Online Encyclopedia

STAGE (Fr. 6/age; from Lat. stare, to...

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Originally appearing in Volume V25, Page 759 of the 1911 Encyclopedia Britannica.
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STAGE (Fr. 6/age; from Lat. stare, to stand), in architecture, an elevated floor, particularly the various storeys of a bell-tower, &c. The term is also applied to the plain parts of buttresses between cap and cap where they set back, or where they are divided by horizontal strings and panelling. It is used, too, by William of Worcester to describe the compartments of windows between transom and transom, in contradistinction to the word bay, which signifies a division between mullion and mullion (see STOREY). From the sense of the floor or platform on which plays were acted the term came to signify both the theatre (q.v.) and the drama (q.v.). And from its etymological meaning of a station comes the sense of a place for rest on a journey, the distance between such places, &c.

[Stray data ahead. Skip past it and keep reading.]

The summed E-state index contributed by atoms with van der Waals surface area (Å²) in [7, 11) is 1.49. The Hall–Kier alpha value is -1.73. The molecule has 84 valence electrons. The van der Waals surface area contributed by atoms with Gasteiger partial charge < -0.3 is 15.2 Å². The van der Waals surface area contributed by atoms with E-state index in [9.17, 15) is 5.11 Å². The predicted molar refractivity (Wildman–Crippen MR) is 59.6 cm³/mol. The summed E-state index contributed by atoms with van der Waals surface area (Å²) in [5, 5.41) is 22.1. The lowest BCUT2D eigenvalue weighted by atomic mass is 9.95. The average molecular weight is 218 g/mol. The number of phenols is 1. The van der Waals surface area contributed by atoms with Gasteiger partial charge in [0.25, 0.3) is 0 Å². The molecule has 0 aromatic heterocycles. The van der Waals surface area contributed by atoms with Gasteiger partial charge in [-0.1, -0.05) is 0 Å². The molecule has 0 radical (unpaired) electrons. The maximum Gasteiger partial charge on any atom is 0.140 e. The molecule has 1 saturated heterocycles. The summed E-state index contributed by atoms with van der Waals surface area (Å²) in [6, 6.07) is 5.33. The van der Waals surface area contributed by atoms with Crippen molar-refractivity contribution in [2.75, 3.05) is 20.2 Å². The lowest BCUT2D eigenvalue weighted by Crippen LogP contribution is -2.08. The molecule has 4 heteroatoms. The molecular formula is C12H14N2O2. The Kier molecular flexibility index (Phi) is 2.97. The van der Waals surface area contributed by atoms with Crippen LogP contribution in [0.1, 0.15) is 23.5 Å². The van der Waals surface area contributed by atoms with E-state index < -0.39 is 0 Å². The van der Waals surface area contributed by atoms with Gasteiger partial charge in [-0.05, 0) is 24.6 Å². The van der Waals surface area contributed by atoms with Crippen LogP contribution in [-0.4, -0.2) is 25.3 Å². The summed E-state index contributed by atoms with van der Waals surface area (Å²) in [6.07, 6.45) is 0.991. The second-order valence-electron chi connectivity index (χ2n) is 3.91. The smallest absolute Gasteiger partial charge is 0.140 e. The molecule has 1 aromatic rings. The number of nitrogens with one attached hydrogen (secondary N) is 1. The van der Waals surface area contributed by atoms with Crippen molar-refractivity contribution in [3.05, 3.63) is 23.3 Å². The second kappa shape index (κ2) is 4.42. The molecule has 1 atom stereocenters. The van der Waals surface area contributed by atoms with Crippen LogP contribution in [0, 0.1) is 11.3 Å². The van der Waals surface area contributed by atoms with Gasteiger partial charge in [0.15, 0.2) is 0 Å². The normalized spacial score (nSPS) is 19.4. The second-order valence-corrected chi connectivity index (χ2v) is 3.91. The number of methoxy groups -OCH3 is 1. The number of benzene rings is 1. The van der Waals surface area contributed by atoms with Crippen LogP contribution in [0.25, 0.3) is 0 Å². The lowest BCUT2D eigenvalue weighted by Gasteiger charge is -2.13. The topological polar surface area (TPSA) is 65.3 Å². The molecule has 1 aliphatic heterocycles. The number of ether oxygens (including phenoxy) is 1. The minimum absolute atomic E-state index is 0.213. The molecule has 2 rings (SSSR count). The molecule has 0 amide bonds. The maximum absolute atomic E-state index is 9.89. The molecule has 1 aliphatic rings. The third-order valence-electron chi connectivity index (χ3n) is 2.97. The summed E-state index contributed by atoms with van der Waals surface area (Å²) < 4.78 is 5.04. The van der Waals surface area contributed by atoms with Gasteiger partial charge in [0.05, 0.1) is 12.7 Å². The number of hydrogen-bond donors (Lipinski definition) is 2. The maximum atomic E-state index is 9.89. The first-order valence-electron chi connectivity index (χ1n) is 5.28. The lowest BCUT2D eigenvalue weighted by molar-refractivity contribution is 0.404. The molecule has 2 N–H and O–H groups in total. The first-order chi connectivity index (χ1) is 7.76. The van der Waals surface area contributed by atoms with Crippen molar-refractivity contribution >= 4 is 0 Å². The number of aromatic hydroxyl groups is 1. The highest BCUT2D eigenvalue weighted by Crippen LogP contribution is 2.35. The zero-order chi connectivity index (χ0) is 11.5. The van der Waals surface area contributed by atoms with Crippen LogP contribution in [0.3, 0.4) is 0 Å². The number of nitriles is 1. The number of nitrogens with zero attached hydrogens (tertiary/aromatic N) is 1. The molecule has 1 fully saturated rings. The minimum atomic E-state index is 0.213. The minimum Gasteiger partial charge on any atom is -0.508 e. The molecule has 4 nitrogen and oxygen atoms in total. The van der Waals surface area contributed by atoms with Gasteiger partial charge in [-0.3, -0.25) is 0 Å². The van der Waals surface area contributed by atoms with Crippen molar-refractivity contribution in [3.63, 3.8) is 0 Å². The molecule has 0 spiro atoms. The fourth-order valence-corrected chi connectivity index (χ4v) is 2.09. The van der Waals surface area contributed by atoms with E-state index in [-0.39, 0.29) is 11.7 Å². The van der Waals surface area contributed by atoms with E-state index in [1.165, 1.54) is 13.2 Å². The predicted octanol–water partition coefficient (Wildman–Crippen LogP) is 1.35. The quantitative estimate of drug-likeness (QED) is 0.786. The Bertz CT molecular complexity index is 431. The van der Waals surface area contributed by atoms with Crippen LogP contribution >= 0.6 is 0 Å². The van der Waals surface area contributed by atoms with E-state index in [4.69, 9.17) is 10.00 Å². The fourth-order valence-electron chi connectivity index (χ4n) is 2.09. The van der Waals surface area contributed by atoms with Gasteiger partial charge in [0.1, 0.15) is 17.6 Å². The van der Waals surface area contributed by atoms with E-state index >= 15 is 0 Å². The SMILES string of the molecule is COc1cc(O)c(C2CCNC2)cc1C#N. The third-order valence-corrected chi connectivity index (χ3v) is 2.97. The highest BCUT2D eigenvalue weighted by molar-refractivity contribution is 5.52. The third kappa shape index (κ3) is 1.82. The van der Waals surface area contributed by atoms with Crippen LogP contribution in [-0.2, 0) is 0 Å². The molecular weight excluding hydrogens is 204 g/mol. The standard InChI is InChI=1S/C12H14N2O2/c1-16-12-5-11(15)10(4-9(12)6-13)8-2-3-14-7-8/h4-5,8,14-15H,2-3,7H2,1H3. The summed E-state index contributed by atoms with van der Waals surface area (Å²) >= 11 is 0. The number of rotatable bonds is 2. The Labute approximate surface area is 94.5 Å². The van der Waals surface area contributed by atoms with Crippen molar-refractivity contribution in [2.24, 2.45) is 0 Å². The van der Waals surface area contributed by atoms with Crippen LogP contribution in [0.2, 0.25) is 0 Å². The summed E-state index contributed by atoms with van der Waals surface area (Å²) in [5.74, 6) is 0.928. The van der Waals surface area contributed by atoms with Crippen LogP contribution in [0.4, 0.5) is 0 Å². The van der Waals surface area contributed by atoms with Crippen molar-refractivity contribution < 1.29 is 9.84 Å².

End of Article: STAGE (Fr. 6/age; from Lat. stare, to stand)
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FRIEDRICH JULIUS STAHL (1802-1861)

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